Associate Professor Carleton University Ottawa, Ontario, Canada
As global freshwater biodiversity continues to deteriorate rapidly, it is critical that system-specific conservation actions are identified and implemented. In interconnected freshwater systems like waterways and canals, key threats to biodiversity include river fragmentation and connectivity loss, and the diffusion of invasive species. Managing anthropogenic barrier (e.g., navigation locks, dams) connectivity in waterways to selectively allow and restrict passage of native and invasive species, respectively, is a major global challenge. The Rideau Canal, located in eastern Ontario, is a 202-km historic waterway connected by 23 operating lockstations that embodies this challenge. In collaboration with the federal managers of the waterway, Parks Canada, we used acoustic telemetry to determine if, when, and to what extent native and invasive fishes move throughout the system and the potential ecological and/or hydraulic factors influencing movements. We acoustically tagged two native fish species, largemouth bass (Micropterus salmoides; N=57) and northern pike (Esox lucius; N=114), and an invasive fish, common carp (Cyprinus carpio; N=54), and monitored movements for three years across a 60-km representative reach via 72 acoustic receivers. Our focus was on lock connectivity given this is the most likely pathway by which fishes move throughout the system, as most dam heights impede upstream movement.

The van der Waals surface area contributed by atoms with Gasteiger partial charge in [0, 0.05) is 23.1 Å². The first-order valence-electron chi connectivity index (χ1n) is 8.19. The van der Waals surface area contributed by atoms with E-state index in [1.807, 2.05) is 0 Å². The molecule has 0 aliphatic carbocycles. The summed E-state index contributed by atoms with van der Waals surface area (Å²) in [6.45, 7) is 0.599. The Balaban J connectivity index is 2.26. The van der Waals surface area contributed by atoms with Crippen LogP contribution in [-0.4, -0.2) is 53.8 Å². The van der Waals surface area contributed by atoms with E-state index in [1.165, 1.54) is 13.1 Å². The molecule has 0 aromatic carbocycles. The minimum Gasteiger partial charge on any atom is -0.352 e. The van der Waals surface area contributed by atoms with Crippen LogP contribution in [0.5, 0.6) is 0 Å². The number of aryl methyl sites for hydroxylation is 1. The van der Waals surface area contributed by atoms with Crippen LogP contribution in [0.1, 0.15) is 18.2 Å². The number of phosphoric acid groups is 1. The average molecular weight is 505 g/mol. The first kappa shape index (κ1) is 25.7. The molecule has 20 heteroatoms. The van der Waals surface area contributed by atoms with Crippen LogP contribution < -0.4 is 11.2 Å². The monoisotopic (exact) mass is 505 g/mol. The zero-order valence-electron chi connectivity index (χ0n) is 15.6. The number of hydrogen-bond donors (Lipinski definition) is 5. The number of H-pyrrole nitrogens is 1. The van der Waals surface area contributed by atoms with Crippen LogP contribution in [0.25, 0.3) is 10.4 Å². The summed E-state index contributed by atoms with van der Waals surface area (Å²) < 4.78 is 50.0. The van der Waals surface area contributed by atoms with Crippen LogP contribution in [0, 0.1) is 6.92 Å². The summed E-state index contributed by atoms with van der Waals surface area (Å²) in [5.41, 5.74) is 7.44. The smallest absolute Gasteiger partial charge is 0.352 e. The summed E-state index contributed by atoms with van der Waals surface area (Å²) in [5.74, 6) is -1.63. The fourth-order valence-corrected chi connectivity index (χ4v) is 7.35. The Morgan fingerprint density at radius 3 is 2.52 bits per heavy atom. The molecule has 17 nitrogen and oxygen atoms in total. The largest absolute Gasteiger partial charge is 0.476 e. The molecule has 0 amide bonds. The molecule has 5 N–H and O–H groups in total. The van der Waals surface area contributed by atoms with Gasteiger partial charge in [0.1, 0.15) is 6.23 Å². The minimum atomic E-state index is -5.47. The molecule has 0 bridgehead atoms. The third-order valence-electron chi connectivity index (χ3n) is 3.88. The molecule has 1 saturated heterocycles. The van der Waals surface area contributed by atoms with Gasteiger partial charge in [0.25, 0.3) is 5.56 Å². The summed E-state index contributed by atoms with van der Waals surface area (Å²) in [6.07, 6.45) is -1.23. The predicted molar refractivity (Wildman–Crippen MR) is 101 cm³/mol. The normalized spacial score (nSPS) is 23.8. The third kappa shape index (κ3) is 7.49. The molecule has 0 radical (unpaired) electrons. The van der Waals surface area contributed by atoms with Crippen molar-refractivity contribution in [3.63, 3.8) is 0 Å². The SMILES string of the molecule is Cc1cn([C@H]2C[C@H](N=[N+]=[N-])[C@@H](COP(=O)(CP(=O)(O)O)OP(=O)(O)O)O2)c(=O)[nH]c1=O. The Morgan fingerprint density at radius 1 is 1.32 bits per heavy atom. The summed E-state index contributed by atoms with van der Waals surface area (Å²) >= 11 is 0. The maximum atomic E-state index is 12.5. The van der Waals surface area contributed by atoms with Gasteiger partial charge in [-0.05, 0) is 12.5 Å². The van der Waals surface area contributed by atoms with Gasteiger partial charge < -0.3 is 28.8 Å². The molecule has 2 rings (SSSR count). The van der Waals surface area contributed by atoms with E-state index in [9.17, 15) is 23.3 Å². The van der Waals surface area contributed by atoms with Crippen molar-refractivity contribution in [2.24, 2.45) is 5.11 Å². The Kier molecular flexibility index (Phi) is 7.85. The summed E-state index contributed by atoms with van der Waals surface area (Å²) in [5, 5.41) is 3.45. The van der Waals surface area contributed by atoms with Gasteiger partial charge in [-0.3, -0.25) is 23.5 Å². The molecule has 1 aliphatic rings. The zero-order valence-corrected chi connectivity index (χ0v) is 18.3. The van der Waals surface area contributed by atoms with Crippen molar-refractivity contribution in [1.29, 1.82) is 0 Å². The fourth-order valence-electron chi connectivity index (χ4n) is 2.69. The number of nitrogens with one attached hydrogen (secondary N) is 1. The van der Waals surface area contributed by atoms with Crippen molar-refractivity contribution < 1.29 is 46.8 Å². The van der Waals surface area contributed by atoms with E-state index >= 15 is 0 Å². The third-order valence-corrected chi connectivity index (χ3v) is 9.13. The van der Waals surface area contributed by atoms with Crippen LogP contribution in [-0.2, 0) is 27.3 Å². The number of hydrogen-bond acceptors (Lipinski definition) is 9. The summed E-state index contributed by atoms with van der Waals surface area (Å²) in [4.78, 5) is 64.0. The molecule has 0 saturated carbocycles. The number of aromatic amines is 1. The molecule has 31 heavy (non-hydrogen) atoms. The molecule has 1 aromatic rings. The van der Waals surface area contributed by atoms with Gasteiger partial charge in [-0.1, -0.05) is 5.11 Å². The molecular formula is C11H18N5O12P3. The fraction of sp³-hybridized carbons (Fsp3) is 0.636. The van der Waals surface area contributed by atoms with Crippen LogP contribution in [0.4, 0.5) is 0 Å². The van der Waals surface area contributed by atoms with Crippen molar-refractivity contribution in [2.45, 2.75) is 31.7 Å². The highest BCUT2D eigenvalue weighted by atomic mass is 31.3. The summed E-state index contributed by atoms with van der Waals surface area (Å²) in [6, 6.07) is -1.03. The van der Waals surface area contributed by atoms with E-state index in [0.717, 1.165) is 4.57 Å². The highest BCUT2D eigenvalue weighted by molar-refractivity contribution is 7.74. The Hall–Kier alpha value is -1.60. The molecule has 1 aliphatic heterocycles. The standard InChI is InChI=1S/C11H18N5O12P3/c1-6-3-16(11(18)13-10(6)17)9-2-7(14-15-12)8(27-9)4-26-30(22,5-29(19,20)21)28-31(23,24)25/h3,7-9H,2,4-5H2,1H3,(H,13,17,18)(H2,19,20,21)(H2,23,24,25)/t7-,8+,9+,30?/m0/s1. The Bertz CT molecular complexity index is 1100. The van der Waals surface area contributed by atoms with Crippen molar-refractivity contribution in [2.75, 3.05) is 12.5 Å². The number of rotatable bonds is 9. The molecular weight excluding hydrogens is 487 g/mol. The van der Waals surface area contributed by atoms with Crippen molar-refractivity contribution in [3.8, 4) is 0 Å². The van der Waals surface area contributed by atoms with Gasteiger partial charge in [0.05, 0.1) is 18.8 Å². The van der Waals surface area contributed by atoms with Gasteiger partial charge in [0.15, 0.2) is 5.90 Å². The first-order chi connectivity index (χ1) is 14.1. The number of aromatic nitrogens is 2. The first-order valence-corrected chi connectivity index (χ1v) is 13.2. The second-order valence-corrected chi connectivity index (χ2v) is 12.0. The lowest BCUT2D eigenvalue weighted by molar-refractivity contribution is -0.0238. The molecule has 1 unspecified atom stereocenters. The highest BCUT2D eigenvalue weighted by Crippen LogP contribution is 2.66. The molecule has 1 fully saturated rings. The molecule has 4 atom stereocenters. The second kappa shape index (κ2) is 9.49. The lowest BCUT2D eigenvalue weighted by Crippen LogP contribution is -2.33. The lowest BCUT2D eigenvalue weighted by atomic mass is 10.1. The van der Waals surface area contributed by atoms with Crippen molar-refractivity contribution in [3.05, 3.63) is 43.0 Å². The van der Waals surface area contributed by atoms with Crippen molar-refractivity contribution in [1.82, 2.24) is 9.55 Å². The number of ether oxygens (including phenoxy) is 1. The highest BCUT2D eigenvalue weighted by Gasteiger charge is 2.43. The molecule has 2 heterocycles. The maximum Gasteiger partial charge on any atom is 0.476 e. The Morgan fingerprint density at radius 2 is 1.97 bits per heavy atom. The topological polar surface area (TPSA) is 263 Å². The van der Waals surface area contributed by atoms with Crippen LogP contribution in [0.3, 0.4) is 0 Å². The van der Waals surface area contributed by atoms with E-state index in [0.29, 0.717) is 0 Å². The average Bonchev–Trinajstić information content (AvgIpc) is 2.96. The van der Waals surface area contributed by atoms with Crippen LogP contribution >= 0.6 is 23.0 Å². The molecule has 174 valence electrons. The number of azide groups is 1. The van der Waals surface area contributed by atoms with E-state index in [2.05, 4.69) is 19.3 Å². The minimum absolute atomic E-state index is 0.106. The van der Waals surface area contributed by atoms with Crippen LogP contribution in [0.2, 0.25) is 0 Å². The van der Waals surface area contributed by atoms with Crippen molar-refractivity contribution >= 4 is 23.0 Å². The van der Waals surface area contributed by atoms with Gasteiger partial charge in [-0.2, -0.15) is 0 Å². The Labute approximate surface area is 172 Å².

Our results suggest lockstations in the Rideau Canal minimize, but not entirely restrict, connectivity. We documented 31 passage events by 21 tagged fish (9%) at six lockstations during our study. Potamodromous northern pike were responsible for 74% of passage events, with the remaining 26% conducted by largemouth bass. No common carp passages were detected; movements indicated carp favoured high-flow areas downstream of dams, regions with no pathway upstream. Most passages (60%) occurred in spring, corresponding with increasing temperatures and spawning seasons. Approximately 71% of passages occurred in the downstream direction, suggesting hydraulic factors may be entraining fish. Interestingly, only seven passages were recorded in 2020 – the year of reduced human mobility due to COVID-19 restrictions – implying effects of the “anthropause” on connectivity. Our work provides the evidence necessary to develop a strategy that carefully considers barrier management from both a native and invasive species perspective; our findings indicate lockstations appear to act as barrier to common carp dispersal, though they also confine native fishes. Given that anthropogenic waterways are globally pervasive, this research informs not only the conservation and management of the Rideau Canal, but also other waterways in Canada and beyond.